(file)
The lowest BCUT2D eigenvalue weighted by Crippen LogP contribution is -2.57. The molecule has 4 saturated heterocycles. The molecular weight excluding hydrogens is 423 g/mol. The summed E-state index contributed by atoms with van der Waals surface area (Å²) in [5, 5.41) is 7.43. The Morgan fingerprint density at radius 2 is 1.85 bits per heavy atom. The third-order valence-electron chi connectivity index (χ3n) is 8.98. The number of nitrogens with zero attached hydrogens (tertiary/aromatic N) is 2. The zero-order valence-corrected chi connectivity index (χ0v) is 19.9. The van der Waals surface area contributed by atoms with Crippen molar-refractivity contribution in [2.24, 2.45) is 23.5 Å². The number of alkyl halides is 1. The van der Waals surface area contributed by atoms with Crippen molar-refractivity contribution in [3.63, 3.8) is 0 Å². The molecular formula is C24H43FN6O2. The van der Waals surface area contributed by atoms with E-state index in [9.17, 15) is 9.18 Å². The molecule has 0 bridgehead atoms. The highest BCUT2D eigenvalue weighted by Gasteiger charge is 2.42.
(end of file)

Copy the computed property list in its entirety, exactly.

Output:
The lowest BCUT2D eigenvalue weighted by Crippen LogP contribution is -2.57. The molecule has 4 saturated heterocycles. The molecular weight excluding hydrogens is 423 g/mol. The summed E-state index contributed by atoms with van der Waals surface area (Å²) in [5, 5.41) is 7.43. The Morgan fingerprint density at radius 2 is 1.85 bits per heavy atom. The third-order valence-electron chi connectivity index (χ3n) is 8.98. The number of nitrogens with zero attached hydrogens (tertiary/aromatic N) is 2. The zero-order valence-corrected chi connectivity index (χ0v) is 19.9. The van der Waals surface area contributed by atoms with Crippen molar-refractivity contribution in [2.24, 2.45) is 23.5 Å². The number of alkyl halides is 1. The van der Waals surface area contributed by atoms with Crippen molar-refractivity contribution in [3.63, 3.8) is 0 Å². The molecular formula is C24H43FN6O2. The van der Waals surface area contributed by atoms with E-state index in [9.17, 15) is 9.18 Å². The molecule has 0 bridgehead atoms. The highest BCUT2D eigenvalue weighted by Gasteiger charge is 2.42.